THIS week democracy and sacrifice have been very much in my thoughts.

On Monday I attended a ceremony in the House of Commons, led by Mr Speaker, as he opened the Constituency Garden of Remembrance. Gathering in New Palace Yard in the chill of the November air, I reflected on the sacrifices of the many who helped to secure our peace, fought for liberty, and rebuilt Britain following the two great wars. In 2023 we mark 70 years since the end of the Korean War, 75 years since the arrival of HMT Empire Windrush, and commemorate those who served in the Battle of the Atlantic 80 years ago, the longest campaign of the Second World War.

And closer to home in Furness I remembered those who paid the ultimate price to defend our liberties or those of other countries, whether in the submarine service, as members of the Duke of Lancaster’s Regiment, or in public service elsewhere.

Remembrance reflects the country. We all have people we wish to thank, remember, or recall, whether in living memory or in the distance past. Parliament mustn’t forget the sacrifices made for our freedoms, and our democracy. I thought of my constituents as I planted a cross for Barrow & Furness in that garden in the Palace of Westminster.

And so it was fitting that this week, bookended by an Act of Remembrance in Parliament, and Armistice Day and Remembrance Sunday in Furness, should also host Parliament Week, a series of activities to explain Parliament, what it does, why it matters, and how to get involved.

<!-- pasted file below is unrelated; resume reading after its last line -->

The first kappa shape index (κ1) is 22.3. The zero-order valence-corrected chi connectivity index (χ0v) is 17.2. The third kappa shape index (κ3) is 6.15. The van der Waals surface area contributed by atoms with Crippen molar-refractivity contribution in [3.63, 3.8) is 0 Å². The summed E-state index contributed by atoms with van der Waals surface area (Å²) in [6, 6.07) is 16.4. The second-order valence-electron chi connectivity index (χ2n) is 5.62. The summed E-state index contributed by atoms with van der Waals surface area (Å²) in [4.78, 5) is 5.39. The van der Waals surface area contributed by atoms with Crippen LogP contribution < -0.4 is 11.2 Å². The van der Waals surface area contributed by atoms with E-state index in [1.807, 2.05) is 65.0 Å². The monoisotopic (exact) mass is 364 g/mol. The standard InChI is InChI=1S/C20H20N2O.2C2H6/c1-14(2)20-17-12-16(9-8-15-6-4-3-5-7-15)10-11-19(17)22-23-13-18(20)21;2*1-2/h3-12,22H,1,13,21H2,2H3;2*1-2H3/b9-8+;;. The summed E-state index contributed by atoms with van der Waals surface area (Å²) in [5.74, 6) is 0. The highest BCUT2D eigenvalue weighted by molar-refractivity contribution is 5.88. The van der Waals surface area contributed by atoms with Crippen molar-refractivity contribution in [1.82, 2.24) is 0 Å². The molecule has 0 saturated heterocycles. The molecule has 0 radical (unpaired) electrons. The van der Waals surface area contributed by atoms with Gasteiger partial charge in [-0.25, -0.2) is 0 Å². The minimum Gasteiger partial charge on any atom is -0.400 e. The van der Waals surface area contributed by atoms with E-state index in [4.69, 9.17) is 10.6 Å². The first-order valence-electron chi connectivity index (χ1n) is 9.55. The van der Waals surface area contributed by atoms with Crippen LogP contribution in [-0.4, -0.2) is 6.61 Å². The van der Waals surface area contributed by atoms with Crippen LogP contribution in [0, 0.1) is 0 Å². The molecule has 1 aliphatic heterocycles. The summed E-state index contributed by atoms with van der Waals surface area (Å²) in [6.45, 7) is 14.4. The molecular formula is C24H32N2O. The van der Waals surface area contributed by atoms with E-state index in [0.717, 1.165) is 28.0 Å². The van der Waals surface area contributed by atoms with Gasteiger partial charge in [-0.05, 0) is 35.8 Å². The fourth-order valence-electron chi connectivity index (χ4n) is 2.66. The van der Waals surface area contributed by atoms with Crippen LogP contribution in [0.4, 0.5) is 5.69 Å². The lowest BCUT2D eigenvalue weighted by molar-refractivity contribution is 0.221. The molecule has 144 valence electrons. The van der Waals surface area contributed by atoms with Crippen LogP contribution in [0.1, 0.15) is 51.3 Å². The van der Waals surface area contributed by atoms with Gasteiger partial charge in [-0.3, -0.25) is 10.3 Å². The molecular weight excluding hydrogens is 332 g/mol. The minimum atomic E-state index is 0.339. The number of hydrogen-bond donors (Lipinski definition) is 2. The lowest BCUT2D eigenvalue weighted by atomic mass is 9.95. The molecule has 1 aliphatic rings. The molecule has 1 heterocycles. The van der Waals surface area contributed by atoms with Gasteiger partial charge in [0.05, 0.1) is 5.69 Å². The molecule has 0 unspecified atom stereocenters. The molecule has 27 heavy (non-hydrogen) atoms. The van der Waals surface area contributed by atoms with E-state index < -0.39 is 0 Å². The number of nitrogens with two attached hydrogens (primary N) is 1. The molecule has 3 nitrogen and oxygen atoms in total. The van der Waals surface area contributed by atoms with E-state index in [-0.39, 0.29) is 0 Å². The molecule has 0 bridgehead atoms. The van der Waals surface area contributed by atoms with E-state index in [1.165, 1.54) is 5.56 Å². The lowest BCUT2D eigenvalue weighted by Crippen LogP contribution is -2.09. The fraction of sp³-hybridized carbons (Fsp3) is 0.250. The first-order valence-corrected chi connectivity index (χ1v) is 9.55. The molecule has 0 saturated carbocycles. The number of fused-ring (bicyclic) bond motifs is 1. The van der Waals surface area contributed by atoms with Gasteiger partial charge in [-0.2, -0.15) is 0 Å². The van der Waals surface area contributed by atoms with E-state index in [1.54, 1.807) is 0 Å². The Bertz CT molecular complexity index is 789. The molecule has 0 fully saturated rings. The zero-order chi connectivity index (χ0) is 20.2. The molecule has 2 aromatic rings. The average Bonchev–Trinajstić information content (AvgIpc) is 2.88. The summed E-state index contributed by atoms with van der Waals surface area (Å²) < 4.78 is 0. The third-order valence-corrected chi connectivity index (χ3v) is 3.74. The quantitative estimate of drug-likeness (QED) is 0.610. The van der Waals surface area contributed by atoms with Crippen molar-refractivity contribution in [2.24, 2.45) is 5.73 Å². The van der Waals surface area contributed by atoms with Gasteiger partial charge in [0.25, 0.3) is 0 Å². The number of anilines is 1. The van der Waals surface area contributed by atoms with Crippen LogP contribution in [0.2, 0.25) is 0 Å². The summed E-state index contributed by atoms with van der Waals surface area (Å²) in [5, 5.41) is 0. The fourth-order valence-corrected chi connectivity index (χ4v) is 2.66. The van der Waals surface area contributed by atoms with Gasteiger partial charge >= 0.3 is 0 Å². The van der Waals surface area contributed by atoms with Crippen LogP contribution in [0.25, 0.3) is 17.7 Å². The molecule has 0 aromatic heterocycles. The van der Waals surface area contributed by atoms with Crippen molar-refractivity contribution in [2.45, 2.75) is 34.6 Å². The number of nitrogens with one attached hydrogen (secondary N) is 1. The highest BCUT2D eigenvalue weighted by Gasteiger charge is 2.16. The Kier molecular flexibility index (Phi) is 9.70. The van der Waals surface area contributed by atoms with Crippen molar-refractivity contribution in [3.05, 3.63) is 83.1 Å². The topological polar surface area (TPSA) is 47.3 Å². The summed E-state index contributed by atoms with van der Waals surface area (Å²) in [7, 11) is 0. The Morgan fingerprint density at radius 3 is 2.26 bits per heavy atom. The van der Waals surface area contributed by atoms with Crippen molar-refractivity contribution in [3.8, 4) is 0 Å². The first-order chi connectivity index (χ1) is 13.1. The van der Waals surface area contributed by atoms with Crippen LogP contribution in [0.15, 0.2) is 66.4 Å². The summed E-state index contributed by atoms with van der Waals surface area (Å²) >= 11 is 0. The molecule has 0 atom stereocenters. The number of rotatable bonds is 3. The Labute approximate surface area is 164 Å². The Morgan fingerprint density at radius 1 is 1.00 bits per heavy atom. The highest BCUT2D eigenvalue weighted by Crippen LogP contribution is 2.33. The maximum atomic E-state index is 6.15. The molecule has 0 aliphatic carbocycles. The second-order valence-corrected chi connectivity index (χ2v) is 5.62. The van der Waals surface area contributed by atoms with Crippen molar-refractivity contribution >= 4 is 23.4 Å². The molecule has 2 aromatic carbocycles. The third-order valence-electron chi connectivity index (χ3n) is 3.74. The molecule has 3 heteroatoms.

Dozens of schools and youth groups from across Furness took part in Parliament Week this year, and it was my honour to join some of them and explain how our system works (and sometimes doesn’t), about democracy and making laws, and how to get involved and affect change.

I took part in Q&As with St Pius X and Ormsgill Primary, joined in with a  citizenship class at Dowdales, spoke at an assembly at Chetwynde, and did my best impersonation of the Speaker in mock Parliaments with Furness Academy and Sacred Heart. The genuine interest and quality of questions, debates and activity was astounding and is a tribute to each and every pupil and their dedicated teachers.

Democracy is a delicate but wonderful thing. Sometimes it fails, and sometimes it is flawed, but it is the method by which peaceful change and respectful debate can and should take place. We only have this fragile and important thing thanks to the sacrifices people made in the past to protect it, and because of those who are willing to stand up and do the same now.

My week ended in final acts of Remembrance around the constituency. I marked Armistice on the 11th hour of the 11th day of the 11th month, joining representatives from the Royal British Legion, the Royal Air Force and the Submariners Association at Barrow Train Station.

And then on Sunday, in sharp cold and then thick rain, I paid my respects on behalf of Parliament and my constituents at Barrow Cenotaph and Ulverston War Memorial, before joining Councillors and friends in laying Parliamentary Wreaths of Remembrance at each of the 17 official War Memorials in Furness.

Many, many people selflessly gave their tomorrows so we may have our today. I thank and remember them for the opportunities they have given us.